You will notice that the weaker signals are more easily pinpointed than the stronger ones. On strong spread-out signals, pinpointing can be done very accurately by "detuning" the detector until it is barely responding to the target. With push-button tuning, this can be done very simply. Once a strong signal has been centered up, press the push button while holding the coil still over the target. Release the button before moving the coil from the target and then re-pinpoint using the new weaker response. Before going on to the next find, be sure to press the tuning button once more to bring back maximum sensitivity.


To make sure you search an area thoroughly without gaps you may wish to lay out the search area in a grid pattern. Stake out two parallel strings the width of your sweep (about three feet wide) and sweep this area thoroughly. Next move one string over and make a new search area, and so on until the entire area has been covered. You may also grid an area mentally using trees, rocks, buildings, etc., as points of reference.

Control and Features of your 800 and 840

1) On/Off Volume Control. Turning knob clockwise turns the instrument on and increases the audio volume level. Rotating this control completely counterclockwise until it clicks turns the instrument off. Since the audio indication for a detected target is an increase in volume (loudness), the volume control should be near maximum. If the volume control is turned too low, weak responses to deep targets may be lost due to insufficient volume.

2) Tuning Control. The Tuning Control is used to adjust the detector circuitry for maximum sensitivity. Maximum sensitivity is that point at which the sound just starts. This point is called the "Threshold."

Mode Selector. This is a two-position toggle switch which is used to select the desired operating characteristics of the detector, based on the type of searching being done. The two positions are as follows: a) Normal: In this position the detector will respond to all metals, both ferrous and nonferrous. b) Discriminate: In this position, the detector will still respond to nonferrous metals such as gold, silver, and copper, but will reject nails, tinfoil, bottle caps and other ferrous pieces of trash.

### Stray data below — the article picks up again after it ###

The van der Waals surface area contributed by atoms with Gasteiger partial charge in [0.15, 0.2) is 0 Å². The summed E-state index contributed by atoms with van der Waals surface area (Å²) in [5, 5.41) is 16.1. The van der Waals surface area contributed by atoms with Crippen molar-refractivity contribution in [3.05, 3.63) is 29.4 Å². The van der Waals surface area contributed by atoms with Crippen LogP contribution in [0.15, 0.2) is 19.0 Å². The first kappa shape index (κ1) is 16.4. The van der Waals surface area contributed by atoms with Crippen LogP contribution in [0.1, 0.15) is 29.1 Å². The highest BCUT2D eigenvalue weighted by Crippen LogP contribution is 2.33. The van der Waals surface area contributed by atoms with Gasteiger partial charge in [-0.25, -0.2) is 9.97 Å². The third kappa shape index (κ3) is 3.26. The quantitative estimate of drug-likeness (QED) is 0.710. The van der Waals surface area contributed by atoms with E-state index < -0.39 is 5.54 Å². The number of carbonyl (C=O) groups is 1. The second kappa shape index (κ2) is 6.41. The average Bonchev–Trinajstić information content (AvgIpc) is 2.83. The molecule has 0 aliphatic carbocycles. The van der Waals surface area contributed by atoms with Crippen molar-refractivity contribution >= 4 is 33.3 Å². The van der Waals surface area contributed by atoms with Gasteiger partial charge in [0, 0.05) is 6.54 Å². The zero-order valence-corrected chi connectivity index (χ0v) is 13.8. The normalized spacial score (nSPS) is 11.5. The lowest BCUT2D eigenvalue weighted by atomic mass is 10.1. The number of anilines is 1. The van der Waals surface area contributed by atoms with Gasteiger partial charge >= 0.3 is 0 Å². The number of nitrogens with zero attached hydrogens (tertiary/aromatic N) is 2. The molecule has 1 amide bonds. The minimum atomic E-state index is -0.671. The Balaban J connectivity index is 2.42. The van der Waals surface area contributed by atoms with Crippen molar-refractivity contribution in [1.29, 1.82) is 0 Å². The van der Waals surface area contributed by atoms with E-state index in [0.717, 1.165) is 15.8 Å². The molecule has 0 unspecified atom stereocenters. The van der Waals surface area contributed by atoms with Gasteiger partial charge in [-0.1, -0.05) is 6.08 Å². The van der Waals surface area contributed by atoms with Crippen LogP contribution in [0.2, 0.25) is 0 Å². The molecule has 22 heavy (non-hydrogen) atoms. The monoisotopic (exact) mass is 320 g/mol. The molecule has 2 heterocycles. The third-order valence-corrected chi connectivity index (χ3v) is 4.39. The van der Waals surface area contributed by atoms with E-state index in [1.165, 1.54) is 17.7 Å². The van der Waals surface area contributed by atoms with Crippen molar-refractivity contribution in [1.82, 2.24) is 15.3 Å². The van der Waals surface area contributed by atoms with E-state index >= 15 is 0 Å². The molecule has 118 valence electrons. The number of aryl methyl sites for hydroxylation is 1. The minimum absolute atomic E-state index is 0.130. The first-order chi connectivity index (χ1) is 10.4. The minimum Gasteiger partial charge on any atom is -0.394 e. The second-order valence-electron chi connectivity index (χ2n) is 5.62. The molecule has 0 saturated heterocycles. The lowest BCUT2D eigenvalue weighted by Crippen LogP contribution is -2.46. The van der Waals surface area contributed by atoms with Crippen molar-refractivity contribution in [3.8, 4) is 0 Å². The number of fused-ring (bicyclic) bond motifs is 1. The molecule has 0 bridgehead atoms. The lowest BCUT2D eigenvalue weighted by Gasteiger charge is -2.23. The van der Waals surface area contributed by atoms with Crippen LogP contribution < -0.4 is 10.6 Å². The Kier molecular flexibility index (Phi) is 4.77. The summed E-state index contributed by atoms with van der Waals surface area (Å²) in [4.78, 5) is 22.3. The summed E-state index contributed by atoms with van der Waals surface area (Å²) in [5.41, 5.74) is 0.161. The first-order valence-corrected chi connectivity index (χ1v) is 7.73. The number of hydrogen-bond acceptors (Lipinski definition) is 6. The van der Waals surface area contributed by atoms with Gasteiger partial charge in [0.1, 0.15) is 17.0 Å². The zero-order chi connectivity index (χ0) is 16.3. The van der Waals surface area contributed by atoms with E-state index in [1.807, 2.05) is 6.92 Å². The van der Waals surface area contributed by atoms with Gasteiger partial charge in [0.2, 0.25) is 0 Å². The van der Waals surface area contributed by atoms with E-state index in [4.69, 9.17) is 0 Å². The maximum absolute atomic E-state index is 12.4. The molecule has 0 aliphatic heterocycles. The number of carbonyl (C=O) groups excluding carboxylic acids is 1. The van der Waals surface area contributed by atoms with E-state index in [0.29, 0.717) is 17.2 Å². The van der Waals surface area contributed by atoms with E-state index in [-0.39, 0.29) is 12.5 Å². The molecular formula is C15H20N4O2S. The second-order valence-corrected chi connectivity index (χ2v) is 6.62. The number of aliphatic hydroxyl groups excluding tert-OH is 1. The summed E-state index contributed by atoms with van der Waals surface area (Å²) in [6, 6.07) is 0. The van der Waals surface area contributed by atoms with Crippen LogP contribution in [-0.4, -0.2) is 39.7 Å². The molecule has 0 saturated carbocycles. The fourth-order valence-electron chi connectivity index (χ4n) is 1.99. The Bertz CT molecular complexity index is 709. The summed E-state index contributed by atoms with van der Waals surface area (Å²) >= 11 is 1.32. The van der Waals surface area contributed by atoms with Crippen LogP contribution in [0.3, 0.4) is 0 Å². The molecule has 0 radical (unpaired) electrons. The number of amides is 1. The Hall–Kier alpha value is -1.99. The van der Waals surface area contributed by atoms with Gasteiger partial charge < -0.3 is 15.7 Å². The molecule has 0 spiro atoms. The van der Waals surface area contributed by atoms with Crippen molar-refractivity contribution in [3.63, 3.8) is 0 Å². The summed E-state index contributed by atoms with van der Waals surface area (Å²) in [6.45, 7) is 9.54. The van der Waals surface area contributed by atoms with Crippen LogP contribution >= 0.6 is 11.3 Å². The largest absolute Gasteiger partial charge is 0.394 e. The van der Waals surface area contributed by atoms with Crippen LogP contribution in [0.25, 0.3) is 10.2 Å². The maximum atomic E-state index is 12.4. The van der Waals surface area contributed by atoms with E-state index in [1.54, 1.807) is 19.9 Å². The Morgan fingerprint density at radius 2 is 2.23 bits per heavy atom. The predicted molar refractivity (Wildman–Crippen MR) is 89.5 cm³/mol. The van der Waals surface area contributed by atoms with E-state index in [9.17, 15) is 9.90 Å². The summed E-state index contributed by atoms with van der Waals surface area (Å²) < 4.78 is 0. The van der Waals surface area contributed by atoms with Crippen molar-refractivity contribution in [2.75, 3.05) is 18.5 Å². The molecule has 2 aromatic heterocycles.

Discriminating Level Control. The control allows the operator to select the desired degree of trash rejection while in the Discriminate mode. The amount of discrimination (rejection of unwanted targets) is at minimum when the control is turned to "0" (fully counterclockwise) and increases as the control is turned clockwise toward 10.

Ground Adjust. This control, when properly adjusted, enables the operator to reject ground mineralization which otherwise would cause a loss in depth and stability. The detector can only be "ground adjusted" in the NORMAL mode.

6) Earphone Jack. This jack enables operator to bypass the speaker for private listening by using headphones. Headphones are especially desirable in noisy areas where background noise can drown out the weaker signals which normally indicate the older, more valuable targets. The jack is designed for standard 4-16 ohm stereo headphones with 1/4" plug. Variable volume type headphones are recommended. These phones allow the unit to be set at full volume for maximum sensitivity while adjusting the volume on the ear pieces to a comfortable listening level.

Meter (840 only). Provides a visual target indication. Meters are used in conjunction with the audio response to verify in-doubt signals or to aid in pinpointing.

8) Battery Test (840 only). Provides a meter indication of remaining battery supply power. The batteries should be replaced when they read below .6 on the meter.

Push-button Tuning Button. The 800 (840) features a convenient thumb-push button at the tip of the handle that eliminates the need to manually adjust the tuning control once the unit is tuned and adjusted for searching. The push button is used as follows:

a) Hold push button in b) Turn tuning knob clockwise until the ''Threshold" of sound is reached. c) Release push button.

d) When retuning is required due to changing modes, discrimination level, or changing ground conditions, simply depress button momentarily and release. This will retune the detector to the original setting

The 800 (840) has been designed for simplicity of operation, but, as is the case with any detector, operator skill and familiarity with the instrument will determine, in large part, the success of the hunt. We recommend that you read thoroughly the operating instructions and spend some time familiarizing yourself with the instrument. The rime you spend doing this will pay off handsomely later.


Set the Normal/Discriminate mode selector switch to the desired position, based on the type of searching being done.

Normal -- for relic or cache hunting when all metals including iron are wanted, for coin hunting in areas relatively free of trash, or for use in highly mineralized sail which prevents adequate performance in the Discriminate mode.

Discriminate -- searching for coins and jewelry (coinshooting) in trashy areas with average or better ground conditions.




1. Turn the On/Off-Volume control fully clockwise. 2. Depress push button.

3. While holding push button depressed, rotate tuner central clockwise until sound lust starts (threshold) and then release button. 4. Lower the search coil to the ground.

a) If the sound DECREASES, turn the Ground Adjust control clockwise approximately one full turn.

b) If the sound INCREASES, turn the Ground Adjust counterclockwise.

Raise the search coil at least one foot above the ground and depress push button to retune. Lower the search coil to the ground again and if the sound changes, repeat step (a) or (b) accordingly.